We propose to learn energy-based model (EBM) in the latent space of a generator model, so that the EBM serves as a prior model that stands on the top-down networkofthegeneratormodel. BoththelatentspaceEBMandthetop-down network can be learned jointly by maximum likelihood, which involves short-run MCMC sampling from both the prior and posterior distributions of the latent vector. Due to the low dimensionality of the latent space and the expressiveness of the top-down network, a simple EBM in latent space can capture regularities in the data effectively, and MCMC sampling in latent space is efficient and mixes well. We show that the learned model exhibits strong performances in terms of image and text generation and anomaly detection. The one-page code can be found in supplementary materials.
Trajectory prediction with latent belief energy-based model
Human trajectory prediction is critical for autonomous platforms like self-driving cars or social robots. We present a latent belief energy-based model (LB-EBM) for diverse human trajectory forecast. LB-EBM is a probabilistic model with cost function defined in the latent space to account for the movement history and social context. The low dimensionality of the latent space and the high expressivity of the EBM make it easy for the model to capture the multimodality of pedestrian trajectory distributions. LB-EBM is learned from expert demonstrations (i.e., human trajectories) projected into the latent space. Sampling from or optimizing the learned LB-EBM yields a belief vector which is used to make a path plan, which then in turn helps to predict a long-range trajectory. The effectiveness of LB-EBM and the two-step approach are supported by strong empirical results. Our model is able to make accurate, multi-modal, and social compliant trajectory predictions and improves over prior state-of-the-arts performance on the Stanford Drone trajectory prediction benchmark by 10:9% and on the ETH-UCY benchmark by 27:6%.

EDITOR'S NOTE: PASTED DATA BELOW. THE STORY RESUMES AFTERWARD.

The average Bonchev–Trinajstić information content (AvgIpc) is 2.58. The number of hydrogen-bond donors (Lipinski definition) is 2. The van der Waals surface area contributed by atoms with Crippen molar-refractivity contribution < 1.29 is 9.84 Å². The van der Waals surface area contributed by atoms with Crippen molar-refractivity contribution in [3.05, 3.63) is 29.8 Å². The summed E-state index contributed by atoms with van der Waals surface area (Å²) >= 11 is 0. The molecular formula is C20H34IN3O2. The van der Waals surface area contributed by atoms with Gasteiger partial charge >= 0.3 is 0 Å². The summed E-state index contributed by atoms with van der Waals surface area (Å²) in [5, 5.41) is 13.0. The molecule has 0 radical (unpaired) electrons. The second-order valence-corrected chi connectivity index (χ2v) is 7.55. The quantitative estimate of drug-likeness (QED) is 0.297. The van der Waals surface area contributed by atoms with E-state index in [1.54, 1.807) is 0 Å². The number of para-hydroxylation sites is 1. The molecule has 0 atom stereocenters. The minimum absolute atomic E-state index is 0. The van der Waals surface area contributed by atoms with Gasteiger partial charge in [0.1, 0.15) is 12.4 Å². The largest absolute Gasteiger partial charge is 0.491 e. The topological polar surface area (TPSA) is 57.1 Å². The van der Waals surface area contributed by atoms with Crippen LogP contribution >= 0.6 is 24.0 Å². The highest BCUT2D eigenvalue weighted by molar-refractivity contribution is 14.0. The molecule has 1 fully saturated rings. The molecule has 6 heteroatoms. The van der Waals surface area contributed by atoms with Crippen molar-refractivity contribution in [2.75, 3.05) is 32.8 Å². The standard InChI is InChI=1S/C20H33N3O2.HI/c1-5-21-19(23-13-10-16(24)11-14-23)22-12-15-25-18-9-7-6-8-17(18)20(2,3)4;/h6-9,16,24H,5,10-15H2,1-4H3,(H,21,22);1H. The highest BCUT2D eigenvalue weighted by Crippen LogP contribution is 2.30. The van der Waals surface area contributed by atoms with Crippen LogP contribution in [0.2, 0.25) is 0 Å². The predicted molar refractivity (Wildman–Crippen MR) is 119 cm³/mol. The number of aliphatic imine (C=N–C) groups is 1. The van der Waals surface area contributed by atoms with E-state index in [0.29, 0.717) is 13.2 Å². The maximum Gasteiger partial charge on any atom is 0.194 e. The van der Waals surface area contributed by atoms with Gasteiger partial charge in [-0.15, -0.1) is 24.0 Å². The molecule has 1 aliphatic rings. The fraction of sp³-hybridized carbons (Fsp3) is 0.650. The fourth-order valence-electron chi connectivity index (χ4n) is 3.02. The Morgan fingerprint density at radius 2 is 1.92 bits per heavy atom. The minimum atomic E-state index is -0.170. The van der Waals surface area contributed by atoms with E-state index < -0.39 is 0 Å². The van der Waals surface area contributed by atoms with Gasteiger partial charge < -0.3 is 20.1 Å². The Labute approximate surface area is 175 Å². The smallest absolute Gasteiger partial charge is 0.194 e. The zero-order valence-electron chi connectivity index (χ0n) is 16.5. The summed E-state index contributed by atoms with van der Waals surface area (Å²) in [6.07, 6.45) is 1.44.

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- IEEE Conference on Computer Vision and Pattern Recognition
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- National Science Foundation
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